Sainted Juliet! dearest name! If to love be life alone, Divinest Juliet, I love thee, and live; and yet Love unreturned is like the fragrant flame Folding the slaughter of the sacrifice Offered to Gods upon an altarthrone; My heart is lighted at thine eyes, Changed into fire, and blown about with sighs.



IV

Song

I

I' the glooming light Of middle night, So cold and white, Worn Sorrow sits by the moaning wave; Beside her are laid, Her mattock and spade, For she hath half delved her own deep grave. Alone she is there: The white clouds drizzle: her hair falls loose; Her shoulders are bare; Her tears are mixed with the bearded dews.

II

Death standeth by; She will not die; With glazed eye She looks at her grave: she cannot sleep; Ever alone She maketh her moan: She cannot speak; she can only weep; For she will not hope. The thick snow falls on her flake by flake, The dull wave mourns down the slope, The world will not change, and her heart will not break.



V

Song

I

Every day hath its night: Every night its morn: Through dark and bright Winged hours are borne; Ah! welaway! Seasons flower and fade; Golden calm and storm Mingle day by day. There is no bright form Doth not cast a shade— Ah! welaway!

II

When we laugh, and our mirth Apes the happy vein, We're so kin to earth Pleasuance fathers pain— Ah! welaway! Madness laugheth loud: Laughter bringeth tears: Eyes are worn away Till the end of fears Cometh in the shroud, Ah! welaway!

III

All is change, woe or weal; Joy is sorrow's brother; Grief and sadness steal Symbols of each other; Ah! welaway! Larks in heaven's cope Sing: the culvers mourn All the livelong day. Be not all forlorn; Let us weep in hope— Ah! welaway!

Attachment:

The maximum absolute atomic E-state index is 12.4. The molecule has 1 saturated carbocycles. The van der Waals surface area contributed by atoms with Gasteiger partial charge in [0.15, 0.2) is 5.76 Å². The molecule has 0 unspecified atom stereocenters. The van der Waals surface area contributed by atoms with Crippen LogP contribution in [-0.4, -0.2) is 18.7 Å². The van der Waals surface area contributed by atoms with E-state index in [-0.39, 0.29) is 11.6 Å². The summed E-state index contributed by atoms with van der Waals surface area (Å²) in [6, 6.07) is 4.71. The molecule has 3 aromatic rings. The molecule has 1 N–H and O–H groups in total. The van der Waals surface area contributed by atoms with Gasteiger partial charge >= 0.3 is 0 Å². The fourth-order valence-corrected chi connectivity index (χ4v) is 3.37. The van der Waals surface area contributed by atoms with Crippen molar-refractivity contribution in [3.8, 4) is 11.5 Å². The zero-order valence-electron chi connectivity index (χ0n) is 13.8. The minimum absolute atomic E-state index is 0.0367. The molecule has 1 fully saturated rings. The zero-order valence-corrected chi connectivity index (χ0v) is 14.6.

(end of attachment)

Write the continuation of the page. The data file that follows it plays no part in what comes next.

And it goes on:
VI

Hero to Leander

Oh go not yet, my love, The night is dark and vast; The white moon is hid in her heaven above, And the waves climb high and fast. Oh! kiss me, kiss me, once again, Lest thy kiss should be the last. Oh kiss me ere we part; Grow closer to my heart. My heart is warmer surely than the bosom of the main.

Oh joy! O bliss of blisses! My heart of hearts art thou. Come bathe me with thy kisses, My eyelids and my brow. Hark how the wild rain hisses, And the loud sea roars below.

Thy heart beats through thy rosy limbs So gladly doth it stir; Thine eye in drops of gladness swims. I have bathed thee with the pleasant myrrh; Thy locks are dripping balm; Thou shalt not wander hence to-night, I'll stay thee with my kisses. To-night the roaring brine Will rend thy golden tresses; The ocean with the morrow light Will be both blue and calm; And the billow will embrace thee with a kiss as soft as mine.

No western odours wander On the black and moaning sea, And when thou art dead, Leander, My soul shall follow thee! Oh go not yet, my love, Thy voice is sweet and low; The deep salt wave breaks in above Those marble steps below. The turretstairs are wet That lead into the sea. Leander! go not yet. The pleasant stars have set! Oh! go not, go not yet, Or I will follow thee.